Leinster's poor exits, mostly off nine, weren't helping them alleviate any pressure and that allowed the hosts another couple of opportunities to attempt a repeat of the try-scoring gambit on the edges that had paid off earlier.
They couldn't manage that, or a penalty chance for Hogg just before the break after Scott Fardy conceded Leinster's second penalty of the day, scragging Swinson in the air at a line-out. Again Hogg had plenty of distance from just inside Leinster's half but none of the accuracy.
Swinson, who had pummelled Devin Toner in a tackle, was having an influential final few moments of the half after his return; his penalty concession would be the most crucial intervention of all.
Rhys Ruddock's smashing tackle had rocked his opponent on his heels; soon his side would be.
For Leinster would spurn the kick at goal into the wind and, instead, launched a superbly structured and physically rampaging long maul from the 22; Cian Healy the one man wrecking ball finishing the work of the eight-man demolition crew.
Sexton's conversion pushed Leinster 17-10 ahead when they could have trailed 10-7; championship moments as a former coach of theirs used to say.
Glasgow came out breathing fury but technical limitations undermined their assault; Leinster assumed control almost immediately with their third try as they re-claimed the copy-righted loop in the 45th minute.
Sexton finished it, benefiting from Fardy's delicious out the back deception, bamboozling the defence; earlier, Luke McGrath's shortside dash across half-way in conjunction with replacement Dave Kearney, and his sprint up the middle had created the field position.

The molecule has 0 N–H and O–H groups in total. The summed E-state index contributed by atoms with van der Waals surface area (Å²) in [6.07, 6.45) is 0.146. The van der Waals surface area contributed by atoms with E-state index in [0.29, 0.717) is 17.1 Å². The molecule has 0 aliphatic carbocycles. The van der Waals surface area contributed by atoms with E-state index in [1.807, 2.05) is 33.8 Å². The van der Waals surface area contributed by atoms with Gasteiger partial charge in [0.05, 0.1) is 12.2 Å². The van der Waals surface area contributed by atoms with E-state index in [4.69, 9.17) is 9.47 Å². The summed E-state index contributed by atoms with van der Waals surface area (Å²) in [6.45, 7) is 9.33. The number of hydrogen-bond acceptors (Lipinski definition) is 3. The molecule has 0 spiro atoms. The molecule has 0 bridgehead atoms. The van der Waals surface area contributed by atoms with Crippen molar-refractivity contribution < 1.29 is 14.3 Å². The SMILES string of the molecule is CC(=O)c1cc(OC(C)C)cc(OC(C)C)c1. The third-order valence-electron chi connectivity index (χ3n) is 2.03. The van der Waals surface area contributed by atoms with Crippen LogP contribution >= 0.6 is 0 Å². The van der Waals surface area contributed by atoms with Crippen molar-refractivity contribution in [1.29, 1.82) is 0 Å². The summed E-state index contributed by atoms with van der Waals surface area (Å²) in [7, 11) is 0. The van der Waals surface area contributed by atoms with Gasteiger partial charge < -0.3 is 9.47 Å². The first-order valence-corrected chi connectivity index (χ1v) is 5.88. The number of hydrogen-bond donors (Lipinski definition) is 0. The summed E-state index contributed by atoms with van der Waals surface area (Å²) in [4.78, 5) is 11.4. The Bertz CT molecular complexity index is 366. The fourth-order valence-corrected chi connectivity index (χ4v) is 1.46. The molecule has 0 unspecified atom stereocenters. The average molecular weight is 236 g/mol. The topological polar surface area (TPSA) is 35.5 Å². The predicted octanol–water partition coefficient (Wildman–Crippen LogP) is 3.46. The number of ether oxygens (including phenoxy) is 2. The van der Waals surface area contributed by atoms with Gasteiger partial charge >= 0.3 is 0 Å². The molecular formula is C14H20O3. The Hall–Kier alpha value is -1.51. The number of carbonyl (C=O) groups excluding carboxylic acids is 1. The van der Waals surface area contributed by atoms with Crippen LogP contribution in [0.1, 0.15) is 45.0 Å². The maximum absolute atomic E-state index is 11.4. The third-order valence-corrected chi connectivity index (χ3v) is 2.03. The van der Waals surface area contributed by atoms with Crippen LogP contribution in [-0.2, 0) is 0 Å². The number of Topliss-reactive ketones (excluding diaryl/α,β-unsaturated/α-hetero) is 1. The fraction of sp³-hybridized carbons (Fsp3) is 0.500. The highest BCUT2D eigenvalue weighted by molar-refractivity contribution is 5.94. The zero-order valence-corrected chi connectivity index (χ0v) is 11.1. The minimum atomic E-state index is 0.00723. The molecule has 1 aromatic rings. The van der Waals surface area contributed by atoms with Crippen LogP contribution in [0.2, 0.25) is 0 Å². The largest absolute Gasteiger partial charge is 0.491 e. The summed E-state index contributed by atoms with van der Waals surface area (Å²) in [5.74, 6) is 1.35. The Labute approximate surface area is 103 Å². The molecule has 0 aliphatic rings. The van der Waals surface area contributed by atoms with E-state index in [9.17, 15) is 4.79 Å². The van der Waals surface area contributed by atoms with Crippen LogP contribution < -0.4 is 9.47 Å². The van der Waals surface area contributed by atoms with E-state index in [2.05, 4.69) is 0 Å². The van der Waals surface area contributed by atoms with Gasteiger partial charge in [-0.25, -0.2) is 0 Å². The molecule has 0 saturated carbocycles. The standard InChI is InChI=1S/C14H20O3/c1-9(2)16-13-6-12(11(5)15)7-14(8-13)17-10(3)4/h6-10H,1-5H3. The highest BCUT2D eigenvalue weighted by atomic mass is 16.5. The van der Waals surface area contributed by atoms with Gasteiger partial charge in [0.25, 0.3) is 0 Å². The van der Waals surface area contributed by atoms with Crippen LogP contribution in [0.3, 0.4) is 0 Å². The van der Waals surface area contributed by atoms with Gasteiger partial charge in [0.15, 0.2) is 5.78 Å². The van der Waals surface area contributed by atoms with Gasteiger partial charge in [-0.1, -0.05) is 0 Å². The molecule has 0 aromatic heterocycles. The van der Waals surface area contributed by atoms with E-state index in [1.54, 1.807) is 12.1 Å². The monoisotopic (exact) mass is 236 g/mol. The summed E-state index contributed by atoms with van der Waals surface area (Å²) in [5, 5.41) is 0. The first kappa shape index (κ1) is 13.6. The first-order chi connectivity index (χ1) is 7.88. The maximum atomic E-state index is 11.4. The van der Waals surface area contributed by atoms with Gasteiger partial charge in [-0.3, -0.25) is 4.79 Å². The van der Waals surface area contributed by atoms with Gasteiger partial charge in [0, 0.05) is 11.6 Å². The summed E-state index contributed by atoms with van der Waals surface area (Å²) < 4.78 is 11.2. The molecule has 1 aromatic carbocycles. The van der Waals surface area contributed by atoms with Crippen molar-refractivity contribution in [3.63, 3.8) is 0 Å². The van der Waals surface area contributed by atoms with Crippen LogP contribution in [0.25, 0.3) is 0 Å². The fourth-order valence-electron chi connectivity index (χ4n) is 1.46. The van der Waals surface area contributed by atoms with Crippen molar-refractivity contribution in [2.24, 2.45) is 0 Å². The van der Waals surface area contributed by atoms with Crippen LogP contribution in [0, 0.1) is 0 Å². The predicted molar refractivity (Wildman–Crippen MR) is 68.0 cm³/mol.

Now, at 24-10 they were thinking bonus but, as in any sport, the threat of concession is greater after a team scores itself.
Glasgow proved they could be deadly accurate once they retained the ball and didn't panic; they did so with some crisp passing, eventually finding the over-lap on the stressed left-hand side of the Leinster defence, Tommy Seymour profiting.
Game on again and Glasgow threatened again; Johnson tore free in midfield, breaking Sexton's tackle but the out-half chased him down like a rabid hunting dog, in the process perhaps saving a try as the game entered the final quarter.
Sexton was wobbling on his pins after his haring, harrying chase and his side were stuttering too, despite hauling on their bench heavyies.
One of them, Dan Leavy, flew through the middle of a ruck and his hare-brained action gave Russell the chance of a fourth successful kick; suddenly, it was a one-score game again, 24-18.
Back came Leinster, this time Tadhg Furlong with the excellent carry in midfield as Sexton looped before being held back by Peter Horne; the local was lucky not be carded but was punished nonetheless as the Lions out-half nailed the penalty to restore the two-score advantage, 27-18.
Sexton departed to a round chorus of boos as his business was concluded; soon his team's would as well as Glasgow resorted to Hail Mary attempts to score just a few metres from their own line.
They never had a prayer.
Reid's late bonus – after wonderful work from Henshaw before Joey Carbery scissored the ball back inside to create a huge hole – ensured Glasgow emerged with nothing while Leinster now have everything to play for.
Glasgow Warriors – S Hogg; T Seymour, S Johnson (N Grigg 69), P Horne (S Johnson 75), L Sarto (L Jones 61); F Russell, A Price; J Bhatti (A Allan 61), G Turner (P MacArthur 65), Z Fagerson (D Rae 78), T Swinson, J Gray, R Wilson (R Harley 6-23 blood;28), C Gibbins (G Turner 75), A Ashe (S Cummings 62).
Leinster – J Carbery, F McFadden, R Henshaw, N Reid, B Daly (D Kearney 42), J Sexton (R Byrne 69), L McGrath (J Gibson-Park 62), C Healy (J McGrath 50), S Cronin (J Tracy 50), T Furlong, D Toner, S Fardy (J Ryan 55), R Ruddock, J van der Flier (D Leavy 50), J Conan.
Man of the match: Rhys Ruddock (Leinster)
Ref – J Garces (Fra)